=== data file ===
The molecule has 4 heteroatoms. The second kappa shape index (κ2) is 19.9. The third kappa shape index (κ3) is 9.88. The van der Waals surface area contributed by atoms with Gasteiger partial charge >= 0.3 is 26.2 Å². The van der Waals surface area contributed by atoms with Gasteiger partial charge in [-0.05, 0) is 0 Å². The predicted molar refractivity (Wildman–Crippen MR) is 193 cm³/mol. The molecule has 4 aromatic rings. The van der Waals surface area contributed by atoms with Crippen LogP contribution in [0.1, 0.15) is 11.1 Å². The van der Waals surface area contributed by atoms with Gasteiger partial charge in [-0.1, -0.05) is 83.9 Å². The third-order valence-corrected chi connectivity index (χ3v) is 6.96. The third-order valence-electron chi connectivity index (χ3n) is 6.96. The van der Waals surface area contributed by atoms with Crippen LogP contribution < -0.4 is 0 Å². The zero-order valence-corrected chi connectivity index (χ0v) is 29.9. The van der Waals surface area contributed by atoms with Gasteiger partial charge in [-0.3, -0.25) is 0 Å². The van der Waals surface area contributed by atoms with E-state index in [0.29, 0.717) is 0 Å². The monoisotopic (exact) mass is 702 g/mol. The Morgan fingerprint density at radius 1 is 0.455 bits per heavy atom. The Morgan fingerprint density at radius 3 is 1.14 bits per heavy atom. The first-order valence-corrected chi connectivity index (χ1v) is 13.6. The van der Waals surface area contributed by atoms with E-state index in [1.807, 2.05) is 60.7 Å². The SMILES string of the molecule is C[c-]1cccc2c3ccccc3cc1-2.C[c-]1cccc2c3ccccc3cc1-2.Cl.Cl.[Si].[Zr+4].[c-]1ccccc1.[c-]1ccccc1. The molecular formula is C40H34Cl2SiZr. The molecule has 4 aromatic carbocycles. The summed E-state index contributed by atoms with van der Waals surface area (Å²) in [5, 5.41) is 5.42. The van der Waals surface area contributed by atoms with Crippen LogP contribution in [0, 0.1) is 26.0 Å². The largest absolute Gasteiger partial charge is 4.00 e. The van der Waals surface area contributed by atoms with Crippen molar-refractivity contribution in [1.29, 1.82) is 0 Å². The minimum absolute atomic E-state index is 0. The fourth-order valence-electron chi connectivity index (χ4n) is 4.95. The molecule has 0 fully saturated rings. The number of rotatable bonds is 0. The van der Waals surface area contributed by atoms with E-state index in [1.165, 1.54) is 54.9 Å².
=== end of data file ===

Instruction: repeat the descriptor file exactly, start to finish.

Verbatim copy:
The molecule has 4 heteroatoms. The second kappa shape index (κ2) is 19.9. The third kappa shape index (κ3) is 9.88. The van der Waals surface area contributed by atoms with Gasteiger partial charge >= 0.3 is 26.2 Å². The van der Waals surface area contributed by atoms with Gasteiger partial charge in [-0.05, 0) is 0 Å². The predicted molar refractivity (Wildman–Crippen MR) is 193 cm³/mol. The molecule has 4 aromatic rings. The van der Waals surface area contributed by atoms with Crippen LogP contribution in [0.1, 0.15) is 11.1 Å². The van der Waals surface area contributed by atoms with Gasteiger partial charge in [-0.1, -0.05) is 83.9 Å². The third-order valence-corrected chi connectivity index (χ3v) is 6.96. The third-order valence-electron chi connectivity index (χ3n) is 6.96. The van der Waals surface area contributed by atoms with Crippen LogP contribution < -0.4 is 0 Å². The zero-order valence-corrected chi connectivity index (χ0v) is 29.9. The van der Waals surface area contributed by atoms with Gasteiger partial charge in [-0.3, -0.25) is 0 Å². The van der Waals surface area contributed by atoms with E-state index in [0.29, 0.717) is 0 Å². The monoisotopic (exact) mass is 702 g/mol. The Morgan fingerprint density at radius 1 is 0.455 bits per heavy atom. The Morgan fingerprint density at radius 3 is 1.14 bits per heavy atom. The first-order valence-corrected chi connectivity index (χ1v) is 13.6. The van der Waals surface area contributed by atoms with E-state index in [1.807, 2.05) is 60.7 Å². The SMILES string of the molecule is C[c-]1cccc2c3ccccc3cc1-2.C[c-]1cccc2c3ccccc3cc1-2.Cl.Cl.[Si].[Zr+4].[c-]1ccccc1.[c-]1ccccc1. The molecular formula is C40H34Cl2SiZr. The molecule has 4 aromatic carbocycles. The summed E-state index contributed by atoms with van der Waals surface area (Å²) in [5, 5.41) is 5.42. The van der Waals surface area contributed by atoms with Crippen LogP contribution in [0, 0.1) is 26.0 Å². The largest absolute Gasteiger partial charge is 4.00 e. The van der Waals surface area contributed by atoms with Crippen molar-refractivity contribution in [1.29, 1.82) is 0 Å². The minimum absolute atomic E-state index is 0. The fourth-order valence-electron chi connectivity index (χ4n) is 4.95. The molecule has 0 fully saturated rings. The number of rotatable bonds is 0. The van der Waals surface area contributed by atoms with E-state index in [1.165, 1.54) is 54.9 Å².